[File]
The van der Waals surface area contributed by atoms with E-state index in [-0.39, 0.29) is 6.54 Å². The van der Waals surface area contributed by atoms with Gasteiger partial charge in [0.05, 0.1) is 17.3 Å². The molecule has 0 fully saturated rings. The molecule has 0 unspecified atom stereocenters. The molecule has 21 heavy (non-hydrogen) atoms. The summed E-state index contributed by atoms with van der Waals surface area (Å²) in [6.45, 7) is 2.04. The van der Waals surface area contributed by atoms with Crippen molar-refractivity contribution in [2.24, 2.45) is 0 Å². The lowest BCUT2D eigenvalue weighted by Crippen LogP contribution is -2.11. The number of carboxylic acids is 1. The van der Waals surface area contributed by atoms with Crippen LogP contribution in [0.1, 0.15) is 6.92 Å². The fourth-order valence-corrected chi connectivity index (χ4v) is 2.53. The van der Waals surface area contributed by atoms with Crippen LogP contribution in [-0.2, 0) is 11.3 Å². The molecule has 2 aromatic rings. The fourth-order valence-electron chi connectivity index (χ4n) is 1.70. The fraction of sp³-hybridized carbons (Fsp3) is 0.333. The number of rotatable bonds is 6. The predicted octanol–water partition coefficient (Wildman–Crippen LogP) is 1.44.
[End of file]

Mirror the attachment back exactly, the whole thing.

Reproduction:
The van der Waals surface area contributed by atoms with E-state index in [-0.39, 0.29) is 6.54 Å². The van der Waals surface area contributed by atoms with Gasteiger partial charge in [0.05, 0.1) is 17.3 Å². The molecule has 0 fully saturated rings. The molecule has 0 unspecified atom stereocenters. The molecule has 21 heavy (non-hydrogen) atoms. The summed E-state index contributed by atoms with van der Waals surface area (Å²) in [6.45, 7) is 2.04. The van der Waals surface area contributed by atoms with Crippen molar-refractivity contribution in [2.24, 2.45) is 0 Å². The lowest BCUT2D eigenvalue weighted by Crippen LogP contribution is -2.11. The number of carboxylic acids is 1. The van der Waals surface area contributed by atoms with Crippen LogP contribution in [0.1, 0.15) is 6.92 Å². The fourth-order valence-corrected chi connectivity index (χ4v) is 2.53. The van der Waals surface area contributed by atoms with Crippen LogP contribution in [-0.2, 0) is 11.3 Å². The molecule has 2 aromatic rings. The fourth-order valence-electron chi connectivity index (χ4n) is 1.70. The fraction of sp³-hybridized carbons (Fsp3) is 0.333. The number of rotatable bonds is 6. The predicted octanol–water partition coefficient (Wildman–Crippen LogP) is 1.44.